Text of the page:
I Believe in Playing Horseshoes at the Beach
I believe in playing horseshoes on a sunny summer day on the 110th street beach in Stone Harbor, New Jersey. Playing horseshoes on the beach is a family tradition that dates back long before I was born. It began when my Great Grandfather built a house in Stone Harbor back in 1960. Over the years he passed down the tradition to my grandfather and then to my mom and aunts and uncles. One of the first memories I have of being at the beach is learning how to “properly” hold and throw a horseshoe. My grandfather would say “thumb on the dent of the shoe with your index finger up the side. Don’t throw it—flick it and use your wrist.” My five cousins and I heard this over and over until we finally got it right.
When I was growing up, all 17 members of my extended family went to Stone Harbor every Memorial Day weekend and then again for the last two weeks of July. We would get to the beach right after breakfast and stay till sunset, all the while playing horseshoes. The first thing we’d do every morning was stick red, wooden poles into the sand and mark off a spot to have our horseshoe tournament for the day. The rules were as follows: the first person to 21 by at least two points won. They then had their pick of what color horseshoes they wanted to use for the next game, red or blue. With such a large extended family we often teamed up and played doubles. This made for a number of family rivalries over the years with lots of laughs and smack talk.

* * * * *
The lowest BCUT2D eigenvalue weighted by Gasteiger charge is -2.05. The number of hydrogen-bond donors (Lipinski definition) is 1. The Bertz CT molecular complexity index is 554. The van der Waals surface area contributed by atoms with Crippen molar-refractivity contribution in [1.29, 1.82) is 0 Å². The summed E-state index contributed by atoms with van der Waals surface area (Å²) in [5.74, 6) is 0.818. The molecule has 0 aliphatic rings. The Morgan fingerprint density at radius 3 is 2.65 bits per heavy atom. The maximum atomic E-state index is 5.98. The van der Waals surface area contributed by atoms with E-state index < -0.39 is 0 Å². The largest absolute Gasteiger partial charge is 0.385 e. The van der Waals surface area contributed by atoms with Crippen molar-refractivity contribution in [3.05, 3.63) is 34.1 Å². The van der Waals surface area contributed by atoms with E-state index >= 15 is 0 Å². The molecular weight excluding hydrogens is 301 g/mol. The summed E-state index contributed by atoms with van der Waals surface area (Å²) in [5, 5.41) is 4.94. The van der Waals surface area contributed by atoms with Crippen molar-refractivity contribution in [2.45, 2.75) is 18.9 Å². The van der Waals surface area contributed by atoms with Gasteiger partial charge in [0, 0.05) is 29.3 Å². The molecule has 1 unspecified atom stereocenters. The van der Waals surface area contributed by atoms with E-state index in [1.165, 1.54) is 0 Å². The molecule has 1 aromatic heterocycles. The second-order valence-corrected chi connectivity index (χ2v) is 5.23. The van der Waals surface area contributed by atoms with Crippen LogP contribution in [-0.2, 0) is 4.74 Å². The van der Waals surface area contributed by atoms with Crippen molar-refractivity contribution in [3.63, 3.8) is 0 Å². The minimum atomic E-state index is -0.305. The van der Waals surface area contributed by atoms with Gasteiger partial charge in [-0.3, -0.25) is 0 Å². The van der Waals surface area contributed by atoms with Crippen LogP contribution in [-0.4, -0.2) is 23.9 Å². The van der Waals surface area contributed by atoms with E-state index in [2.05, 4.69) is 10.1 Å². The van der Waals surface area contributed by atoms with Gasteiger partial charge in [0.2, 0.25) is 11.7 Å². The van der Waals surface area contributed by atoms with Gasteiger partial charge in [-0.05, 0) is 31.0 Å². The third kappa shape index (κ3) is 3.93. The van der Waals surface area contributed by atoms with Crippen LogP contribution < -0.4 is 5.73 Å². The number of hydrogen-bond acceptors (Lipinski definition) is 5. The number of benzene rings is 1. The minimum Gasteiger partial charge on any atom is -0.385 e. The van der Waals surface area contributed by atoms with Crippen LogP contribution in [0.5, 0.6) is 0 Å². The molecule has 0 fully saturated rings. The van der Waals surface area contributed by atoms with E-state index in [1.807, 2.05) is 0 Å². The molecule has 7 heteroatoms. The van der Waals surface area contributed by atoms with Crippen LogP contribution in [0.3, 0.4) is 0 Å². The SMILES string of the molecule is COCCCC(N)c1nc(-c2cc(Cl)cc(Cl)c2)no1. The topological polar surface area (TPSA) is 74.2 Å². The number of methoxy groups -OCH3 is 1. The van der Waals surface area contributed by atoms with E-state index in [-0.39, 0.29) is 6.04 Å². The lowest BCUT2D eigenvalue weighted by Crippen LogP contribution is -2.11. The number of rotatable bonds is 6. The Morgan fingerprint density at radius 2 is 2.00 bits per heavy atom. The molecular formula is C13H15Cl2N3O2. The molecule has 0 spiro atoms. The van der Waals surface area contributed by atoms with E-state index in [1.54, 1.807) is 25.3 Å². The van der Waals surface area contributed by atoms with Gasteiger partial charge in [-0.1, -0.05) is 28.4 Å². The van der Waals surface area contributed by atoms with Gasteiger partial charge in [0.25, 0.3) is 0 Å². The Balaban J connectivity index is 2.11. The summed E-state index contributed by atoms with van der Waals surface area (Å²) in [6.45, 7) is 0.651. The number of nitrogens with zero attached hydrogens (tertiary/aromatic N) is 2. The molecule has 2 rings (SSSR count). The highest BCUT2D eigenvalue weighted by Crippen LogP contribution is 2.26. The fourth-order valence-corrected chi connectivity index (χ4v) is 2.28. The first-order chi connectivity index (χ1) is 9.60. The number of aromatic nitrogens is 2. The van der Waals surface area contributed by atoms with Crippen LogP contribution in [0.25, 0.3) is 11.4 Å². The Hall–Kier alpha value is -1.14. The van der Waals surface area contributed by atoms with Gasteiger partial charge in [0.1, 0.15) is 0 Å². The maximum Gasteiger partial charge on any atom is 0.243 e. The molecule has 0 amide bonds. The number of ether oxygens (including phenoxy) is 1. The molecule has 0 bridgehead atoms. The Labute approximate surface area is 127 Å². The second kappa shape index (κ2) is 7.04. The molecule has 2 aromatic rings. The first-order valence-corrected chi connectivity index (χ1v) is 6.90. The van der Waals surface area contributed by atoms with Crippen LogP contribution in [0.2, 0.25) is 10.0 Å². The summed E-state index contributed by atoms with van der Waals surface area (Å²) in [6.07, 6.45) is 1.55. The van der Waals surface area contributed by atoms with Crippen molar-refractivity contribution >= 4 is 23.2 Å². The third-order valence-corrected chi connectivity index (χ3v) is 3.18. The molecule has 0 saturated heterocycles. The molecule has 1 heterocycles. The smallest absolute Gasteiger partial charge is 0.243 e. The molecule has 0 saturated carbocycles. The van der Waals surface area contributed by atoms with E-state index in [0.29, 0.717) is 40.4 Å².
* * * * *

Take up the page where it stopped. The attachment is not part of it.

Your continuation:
Our family is very competitive, so there was no letting the kids win when I was growing up. The first time you beat your grandfather or parents it’s quite the rewarding feeling. I remember beating my mom for the first time like it was yesterday: I was 12 years old and I won 21-17. The bragging rights lasted the entire day.
Unfortunately, a few years ago our family had to sell the beach house. It had been a major part of my family’s life for over 50 years. There were no horseshoe tournaments for a while, but then we started a new tradition of going to the Outer Banks, three years ago. It was the first time our family had been together for a summer vacation since selling the beach house. When we got to the beach in the morning, we immediately set up our red poles and broke out the red and blue horseshoes.
Playing horseshoes represents all the good times I had with my family while I was growing up. It ties me to my grandfather, who passed away when I was eight, and gives me a connection to my extended family. One day in the future, I will show my kids how to properly throw a horseshoe, just as my grandfather taught me. The legacy of horseshoes—and the family competition—will live on.
I believe in playing horseshoes at the beach
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